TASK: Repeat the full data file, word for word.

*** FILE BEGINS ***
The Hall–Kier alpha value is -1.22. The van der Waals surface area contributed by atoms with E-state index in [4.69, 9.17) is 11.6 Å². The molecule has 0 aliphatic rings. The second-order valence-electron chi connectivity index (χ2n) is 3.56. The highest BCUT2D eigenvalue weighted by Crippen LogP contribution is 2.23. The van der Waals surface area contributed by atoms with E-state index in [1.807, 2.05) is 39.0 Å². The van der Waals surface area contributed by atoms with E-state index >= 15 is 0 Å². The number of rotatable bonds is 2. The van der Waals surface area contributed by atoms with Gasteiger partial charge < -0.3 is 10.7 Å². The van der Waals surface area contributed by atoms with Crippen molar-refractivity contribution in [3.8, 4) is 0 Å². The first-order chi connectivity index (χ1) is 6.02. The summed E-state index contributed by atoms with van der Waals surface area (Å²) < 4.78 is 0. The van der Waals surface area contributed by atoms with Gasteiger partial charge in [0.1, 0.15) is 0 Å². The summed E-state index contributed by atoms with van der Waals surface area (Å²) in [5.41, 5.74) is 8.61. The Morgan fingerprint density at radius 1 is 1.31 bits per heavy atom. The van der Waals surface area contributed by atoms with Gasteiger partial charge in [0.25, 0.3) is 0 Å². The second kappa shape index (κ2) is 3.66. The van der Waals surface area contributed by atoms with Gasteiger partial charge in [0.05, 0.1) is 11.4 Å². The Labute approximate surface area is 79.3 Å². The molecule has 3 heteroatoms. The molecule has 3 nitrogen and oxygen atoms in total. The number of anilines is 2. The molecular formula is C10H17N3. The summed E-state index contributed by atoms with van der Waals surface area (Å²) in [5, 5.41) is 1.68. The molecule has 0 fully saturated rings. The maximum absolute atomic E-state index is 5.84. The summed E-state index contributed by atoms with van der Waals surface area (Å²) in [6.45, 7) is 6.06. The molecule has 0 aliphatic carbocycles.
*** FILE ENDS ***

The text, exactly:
The Hall–Kier alpha value is -1.22. The van der Waals surface area contributed by atoms with E-state index in [4.69, 9.17) is 11.6 Å². The molecule has 0 aliphatic rings. The second-order valence-electron chi connectivity index (χ2n) is 3.56. The highest BCUT2D eigenvalue weighted by Crippen LogP contribution is 2.23. The van der Waals surface area contributed by atoms with E-state index in [1.807, 2.05) is 39.0 Å². The van der Waals surface area contributed by atoms with E-state index >= 15 is 0 Å². The number of rotatable bonds is 2. The van der Waals surface area contributed by atoms with Gasteiger partial charge < -0.3 is 10.7 Å². The van der Waals surface area contributed by atoms with Crippen molar-refractivity contribution in [3.8, 4) is 0 Å². The first-order chi connectivity index (χ1) is 6.02. The summed E-state index contributed by atoms with van der Waals surface area (Å²) < 4.78 is 0. The van der Waals surface area contributed by atoms with Gasteiger partial charge in [0.1, 0.15) is 0 Å². The summed E-state index contributed by atoms with van der Waals surface area (Å²) in [5.41, 5.74) is 8.61. The Morgan fingerprint density at radius 1 is 1.31 bits per heavy atom. The van der Waals surface area contributed by atoms with Gasteiger partial charge in [0.25, 0.3) is 0 Å². The second kappa shape index (κ2) is 3.66. The van der Waals surface area contributed by atoms with Gasteiger partial charge in [0.05, 0.1) is 11.4 Å². The Labute approximate surface area is 79.3 Å². The molecule has 3 heteroatoms. The molecule has 3 nitrogen and oxygen atoms in total. The number of anilines is 2. The molecular formula is C10H17N3. The summed E-state index contributed by atoms with van der Waals surface area (Å²) in [5, 5.41) is 1.68. The molecule has 0 fully saturated rings. The maximum absolute atomic E-state index is 5.84. The summed E-state index contributed by atoms with van der Waals surface area (Å²) in [6.45, 7) is 6.06. The molecule has 0 aliphatic carbocycles.